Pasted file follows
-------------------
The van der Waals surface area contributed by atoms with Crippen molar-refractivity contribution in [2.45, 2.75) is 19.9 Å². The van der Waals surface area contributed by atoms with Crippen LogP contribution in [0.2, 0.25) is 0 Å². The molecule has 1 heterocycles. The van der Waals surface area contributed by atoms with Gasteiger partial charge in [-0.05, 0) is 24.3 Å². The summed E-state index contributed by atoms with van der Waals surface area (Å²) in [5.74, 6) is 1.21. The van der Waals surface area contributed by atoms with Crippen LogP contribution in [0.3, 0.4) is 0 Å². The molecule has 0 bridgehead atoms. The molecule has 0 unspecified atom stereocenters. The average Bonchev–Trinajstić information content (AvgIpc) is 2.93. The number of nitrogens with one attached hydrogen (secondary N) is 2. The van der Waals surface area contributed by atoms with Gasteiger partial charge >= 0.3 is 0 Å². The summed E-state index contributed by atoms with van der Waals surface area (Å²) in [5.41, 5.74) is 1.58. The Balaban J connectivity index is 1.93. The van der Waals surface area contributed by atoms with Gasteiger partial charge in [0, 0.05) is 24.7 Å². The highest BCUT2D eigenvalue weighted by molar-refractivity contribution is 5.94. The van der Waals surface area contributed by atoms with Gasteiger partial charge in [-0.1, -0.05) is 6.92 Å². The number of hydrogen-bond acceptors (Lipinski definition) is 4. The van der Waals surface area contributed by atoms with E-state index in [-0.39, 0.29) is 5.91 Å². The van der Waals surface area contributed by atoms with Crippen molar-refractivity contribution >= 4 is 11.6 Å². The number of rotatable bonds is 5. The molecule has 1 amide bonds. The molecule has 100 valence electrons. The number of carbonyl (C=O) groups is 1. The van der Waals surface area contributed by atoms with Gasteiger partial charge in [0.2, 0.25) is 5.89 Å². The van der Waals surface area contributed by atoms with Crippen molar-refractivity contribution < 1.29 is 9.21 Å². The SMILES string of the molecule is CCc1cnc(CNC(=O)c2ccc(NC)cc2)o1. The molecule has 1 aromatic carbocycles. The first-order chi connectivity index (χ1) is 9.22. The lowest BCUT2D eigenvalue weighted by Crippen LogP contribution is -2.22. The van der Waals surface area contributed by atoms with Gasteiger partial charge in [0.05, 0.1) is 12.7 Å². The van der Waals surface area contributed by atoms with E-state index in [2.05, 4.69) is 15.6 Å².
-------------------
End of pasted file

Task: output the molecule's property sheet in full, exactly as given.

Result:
The van der Waals surface area contributed by atoms with Crippen molar-refractivity contribution in [2.45, 2.75) is 19.9 Å². The van der Waals surface area contributed by atoms with Crippen LogP contribution in [0.2, 0.25) is 0 Å². The molecule has 1 heterocycles. The van der Waals surface area contributed by atoms with Gasteiger partial charge in [-0.05, 0) is 24.3 Å². The summed E-state index contributed by atoms with van der Waals surface area (Å²) in [5.74, 6) is 1.21. The van der Waals surface area contributed by atoms with Crippen LogP contribution in [0.3, 0.4) is 0 Å². The molecule has 0 bridgehead atoms. The molecule has 0 unspecified atom stereocenters. The average Bonchev–Trinajstić information content (AvgIpc) is 2.93. The number of nitrogens with one attached hydrogen (secondary N) is 2. The van der Waals surface area contributed by atoms with Gasteiger partial charge >= 0.3 is 0 Å². The summed E-state index contributed by atoms with van der Waals surface area (Å²) in [5.41, 5.74) is 1.58. The Balaban J connectivity index is 1.93. The van der Waals surface area contributed by atoms with Gasteiger partial charge in [0, 0.05) is 24.7 Å². The highest BCUT2D eigenvalue weighted by molar-refractivity contribution is 5.94. The van der Waals surface area contributed by atoms with Gasteiger partial charge in [-0.1, -0.05) is 6.92 Å². The number of hydrogen-bond acceptors (Lipinski definition) is 4. The van der Waals surface area contributed by atoms with E-state index in [-0.39, 0.29) is 5.91 Å². The van der Waals surface area contributed by atoms with Crippen molar-refractivity contribution >= 4 is 11.6 Å². The number of rotatable bonds is 5. The molecule has 1 amide bonds. The molecule has 100 valence electrons. The number of carbonyl (C=O) groups is 1. The van der Waals surface area contributed by atoms with Gasteiger partial charge in [0.2, 0.25) is 5.89 Å². The van der Waals surface area contributed by atoms with Crippen molar-refractivity contribution < 1.29 is 9.21 Å². The SMILES string of the molecule is CCc1cnc(CNC(=O)c2ccc(NC)cc2)o1. The molecule has 1 aromatic carbocycles. The first-order chi connectivity index (χ1) is 9.22. The lowest BCUT2D eigenvalue weighted by Crippen LogP contribution is -2.22. The van der Waals surface area contributed by atoms with Gasteiger partial charge in [0.05, 0.1) is 12.7 Å². The van der Waals surface area contributed by atoms with E-state index in [2.05, 4.69) is 15.6 Å².